Fluorine absorption dating dating qiuz

Graphite combines with fluorine above 400 °C (750 °F) to produce non-stoichiometric carbon monofluoride; higher temperatures generate gaseous fluorocarbons, sometimes with explosions. Although nitrogen trifluoride is stable, nitrogen requires an electric discharge at elevated temperatures for reaction with fluorine to occur, due to the very strong triple bond in elemental nitrogen; Oxygen does not combine with fluorine under ambient conditions, but can be made to react using electric discharge at low temperatures and pressures; the products tend to disintegrate into their constituent elements when heated. The latter crystallizes at −220 °C (−364 °F) and is transparent and soft, with the same disordered cubic structure of freshly crystallized solid oxygen, Further cooling to −228 °C (−378 °F) induces a phase transition into opaque and hard α-fluorine, which has a monoclinic structure with dense, angled layers of molecules. Sir Humphry Davy proposed that this then-unknown substance be named fluorine from fluoric acid and the -ine suffix of other halogens.

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The transition from β- to α-fluorine is more exothermic than the condensation of fluorine, and can be violent.

Among the lighter elements, fluorine's abundance value of 400 ppb (parts per billion) – 24th among elements in the universe – is exceptional: other elements from carbon to magnesium are twenty or more times as common.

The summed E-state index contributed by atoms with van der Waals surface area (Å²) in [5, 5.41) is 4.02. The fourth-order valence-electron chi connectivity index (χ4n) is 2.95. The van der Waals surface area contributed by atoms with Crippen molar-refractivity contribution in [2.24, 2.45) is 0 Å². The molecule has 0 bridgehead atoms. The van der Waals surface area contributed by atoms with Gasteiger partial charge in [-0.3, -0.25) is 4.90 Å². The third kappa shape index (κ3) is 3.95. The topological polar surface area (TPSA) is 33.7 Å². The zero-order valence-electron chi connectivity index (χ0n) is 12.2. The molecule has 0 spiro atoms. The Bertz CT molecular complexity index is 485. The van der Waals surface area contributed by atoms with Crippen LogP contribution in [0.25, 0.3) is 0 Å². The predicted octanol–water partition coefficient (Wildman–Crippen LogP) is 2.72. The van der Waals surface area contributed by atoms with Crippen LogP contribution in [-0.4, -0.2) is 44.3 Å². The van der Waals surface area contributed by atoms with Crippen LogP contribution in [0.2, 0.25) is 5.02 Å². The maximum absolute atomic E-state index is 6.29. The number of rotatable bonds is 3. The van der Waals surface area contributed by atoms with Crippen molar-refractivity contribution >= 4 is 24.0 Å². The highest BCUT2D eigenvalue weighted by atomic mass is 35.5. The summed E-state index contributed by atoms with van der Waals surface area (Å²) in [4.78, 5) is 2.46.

Plunkett while working on refrigerants at Kinetic, and its superlative chemical and thermal resistance lent it to accelerated commercialization and mass production by 1941.

is as corrosive as fluorine, gaseous diffusion plants required special materials: nickel for membranes, fluoropolymers for seals, and liquid fluorocarbons as coolants and lubricants.

Conversely, bonds to other atoms are very strong because of fluorine's high electronegativity.

Unreactive substances like powdered steel, glass fragments, and asbestos fibers react quickly with cold fluorine gas; wood and water spontaneously combust under a fluorine jet. Organofluorine compounds persist in the environment due to the strength of the carbon–fluorine bond. E.; Revés, M.; Echeverría, J.; Cremades, E.; Barragán, F.; Alvarez, S. Fluorine has no known metabolic role in mammals; a few plants synthesize organofluorine poisons that deter herbivores. Fluorite, the primary mineral source of fluorine which gave the element its name, was first described in 1529; as it was added to metal ores to lower their melting points for smelting, the Latin verb meaning "flow" gave the mineral its name. Proposed as an element in 1810, fluorine proved difficult and dangerous to separate from its compounds, and several early experimenters died or sustained injuries from their attempts. Reactions of elemental fluorine with metals require varying conditions.

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